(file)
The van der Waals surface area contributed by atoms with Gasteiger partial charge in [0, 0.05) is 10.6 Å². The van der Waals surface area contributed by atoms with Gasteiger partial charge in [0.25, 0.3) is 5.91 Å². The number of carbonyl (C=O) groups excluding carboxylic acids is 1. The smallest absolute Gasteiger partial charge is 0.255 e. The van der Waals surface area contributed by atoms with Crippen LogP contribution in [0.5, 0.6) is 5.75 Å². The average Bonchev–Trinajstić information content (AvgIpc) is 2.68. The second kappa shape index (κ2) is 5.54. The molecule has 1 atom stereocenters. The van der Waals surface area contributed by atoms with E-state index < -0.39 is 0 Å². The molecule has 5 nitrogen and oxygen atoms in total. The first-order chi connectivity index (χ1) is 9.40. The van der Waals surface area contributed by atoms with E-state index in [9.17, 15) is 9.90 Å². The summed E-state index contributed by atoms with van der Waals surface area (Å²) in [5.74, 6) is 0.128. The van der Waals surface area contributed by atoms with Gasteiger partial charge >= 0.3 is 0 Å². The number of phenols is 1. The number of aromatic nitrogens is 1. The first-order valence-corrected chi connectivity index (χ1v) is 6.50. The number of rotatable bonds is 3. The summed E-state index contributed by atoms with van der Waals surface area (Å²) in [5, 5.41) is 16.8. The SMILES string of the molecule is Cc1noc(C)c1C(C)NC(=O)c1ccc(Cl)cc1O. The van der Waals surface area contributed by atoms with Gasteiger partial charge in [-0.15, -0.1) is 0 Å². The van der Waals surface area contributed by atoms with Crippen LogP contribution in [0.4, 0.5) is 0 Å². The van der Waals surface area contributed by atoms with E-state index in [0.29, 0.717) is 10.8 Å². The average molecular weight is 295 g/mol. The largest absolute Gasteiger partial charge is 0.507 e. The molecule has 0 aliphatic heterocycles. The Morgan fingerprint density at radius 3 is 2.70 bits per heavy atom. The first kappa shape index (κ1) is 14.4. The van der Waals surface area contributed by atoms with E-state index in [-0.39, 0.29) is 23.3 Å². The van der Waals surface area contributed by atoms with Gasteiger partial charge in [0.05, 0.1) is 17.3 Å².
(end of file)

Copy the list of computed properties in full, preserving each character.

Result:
The van der Waals surface area contributed by atoms with Gasteiger partial charge in [0, 0.05) is 10.6 Å². The van der Waals surface area contributed by atoms with Gasteiger partial charge in [0.25, 0.3) is 5.91 Å². The number of carbonyl (C=O) groups excluding carboxylic acids is 1. The smallest absolute Gasteiger partial charge is 0.255 e. The van der Waals surface area contributed by atoms with Crippen LogP contribution in [0.5, 0.6) is 5.75 Å². The average Bonchev–Trinajstić information content (AvgIpc) is 2.68. The second kappa shape index (κ2) is 5.54. The molecule has 1 atom stereocenters. The van der Waals surface area contributed by atoms with E-state index < -0.39 is 0 Å². The molecule has 5 nitrogen and oxygen atoms in total. The first-order chi connectivity index (χ1) is 9.40. The van der Waals surface area contributed by atoms with E-state index in [9.17, 15) is 9.90 Å². The summed E-state index contributed by atoms with van der Waals surface area (Å²) in [5.74, 6) is 0.128. The van der Waals surface area contributed by atoms with Gasteiger partial charge >= 0.3 is 0 Å². The number of phenols is 1. The number of aromatic nitrogens is 1. The first-order valence-corrected chi connectivity index (χ1v) is 6.50. The number of rotatable bonds is 3. The summed E-state index contributed by atoms with van der Waals surface area (Å²) in [5, 5.41) is 16.8. The SMILES string of the molecule is Cc1noc(C)c1C(C)NC(=O)c1ccc(Cl)cc1O. The van der Waals surface area contributed by atoms with Gasteiger partial charge in [-0.15, -0.1) is 0 Å². The van der Waals surface area contributed by atoms with Crippen LogP contribution in [0.4, 0.5) is 0 Å². The van der Waals surface area contributed by atoms with E-state index in [0.29, 0.717) is 10.8 Å². The average molecular weight is 295 g/mol. The largest absolute Gasteiger partial charge is 0.507 e. The molecule has 0 aliphatic heterocycles. The Morgan fingerprint density at radius 3 is 2.70 bits per heavy atom. The first kappa shape index (κ1) is 14.4. The van der Waals surface area contributed by atoms with E-state index in [-0.39, 0.29) is 23.3 Å². The van der Waals surface area contributed by atoms with Gasteiger partial charge in [0.05, 0.1) is 17.3 Å².